Profit sharing proposal
Joint efforts needed to ease social polarization
Ruling Democratic Party of Korea (DPK) leader Rep. Lee Nak-yon has proposed a "profit-sharing" system to help ease social polarization amid the COVID-19 pandemic. On Monday, he made the proposal during the party's Supreme Council meeting, saying that it is urgent to tackle deepening inequality caused by the coronavirus outbreak.
Lee stressed the need for good-performing businesses to share their profits with small- and medium-sized enterprises (SMEs) hit by the unprecedented public health crisis. His proposal appears to be a radical measure under a free market economic system. That's why the conservative opposition People Power Party (PPP) is strongly against Lee's idea.
But it is not impossible to initiate such a profit-sharing formula. Even before the outbreak of COVID-19, American firms, including GM, Ford and Hewlett-Packard, were setting such a system in motion. Profit sharing is a more widely accepted concept in European countries. There is no reason why South Korea should not try this to usher in a more inclusive society.
For instance, conglomerates such as Samsung, SK and LG enjoyed handsome profits last year as their semiconductor and electronics businesses saw an unexpected boom despite the pandemic. Also delivery app operator Baemin of Woowa Brothers and mobile payment service KakaoPay have shown remarkable performances by taking advantage of the "contactless economy" amid social distancing and quarantine measures.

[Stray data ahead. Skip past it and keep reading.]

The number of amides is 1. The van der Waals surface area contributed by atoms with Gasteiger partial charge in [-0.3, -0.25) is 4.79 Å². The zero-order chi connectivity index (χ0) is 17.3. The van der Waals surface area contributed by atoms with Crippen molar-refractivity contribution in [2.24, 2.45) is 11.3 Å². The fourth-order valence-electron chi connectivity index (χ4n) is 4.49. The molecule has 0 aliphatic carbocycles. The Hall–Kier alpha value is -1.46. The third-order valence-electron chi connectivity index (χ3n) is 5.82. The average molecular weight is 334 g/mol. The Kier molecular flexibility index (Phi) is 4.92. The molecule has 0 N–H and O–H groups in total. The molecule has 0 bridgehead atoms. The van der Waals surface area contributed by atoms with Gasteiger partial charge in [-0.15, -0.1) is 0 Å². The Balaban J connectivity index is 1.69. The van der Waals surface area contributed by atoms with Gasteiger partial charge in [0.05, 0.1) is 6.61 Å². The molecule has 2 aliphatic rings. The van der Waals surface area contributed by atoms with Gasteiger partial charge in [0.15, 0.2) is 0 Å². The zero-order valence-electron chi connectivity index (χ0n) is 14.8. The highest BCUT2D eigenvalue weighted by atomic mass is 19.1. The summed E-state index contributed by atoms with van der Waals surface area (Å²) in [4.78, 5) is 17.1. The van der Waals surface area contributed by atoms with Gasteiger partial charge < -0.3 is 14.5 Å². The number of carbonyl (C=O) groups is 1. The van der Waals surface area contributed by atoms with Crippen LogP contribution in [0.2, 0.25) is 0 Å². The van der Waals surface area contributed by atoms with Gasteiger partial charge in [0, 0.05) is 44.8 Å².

According to Lee, those firms can share their profits with coronavirus-battered subcontractors in return for tax benefits and low-interest loans. They can help those in dire need by providing financial support, increasing supply prices and lowering commissions. This could create a win-win strategy between conglomerates and SMEs as well as between prime contractors and subcontractors. It could also benefit consumers.
As Lee pointed out, profit sharing is required to narrow the income and wealth gap in every sector of our society. This disparity has widened particularly due to the pandemic. In order to prepare for the post-COVID-19 world, the country needs to institute a set of measures such as the profit-sharing system to help all players enjoy a fair share of the economic pie. Otherwise, we will not be able to solve the problem of social polarization, nor promote social solidary and national unity.
Lee's proposal is similar to President Moon Jae-in's campaign promise to introduce "cooperative profit sharing" between large businesses and SMEs. Moon, however, failed to make good on his commitment in the face of strong opposition from large corporations and conservative politicians.
Now is the time for the rival parties to engage in an active debate along with businesses, civic groups and unions on how to bring profit sharing into practice. Most of all, they should go all-out to reach a consensus; while the DPK and the government need to present detailed plans on how to implement it. This is easier said than done. But no effort should be spared to make Korea a better society after overcoming the coronavirus.
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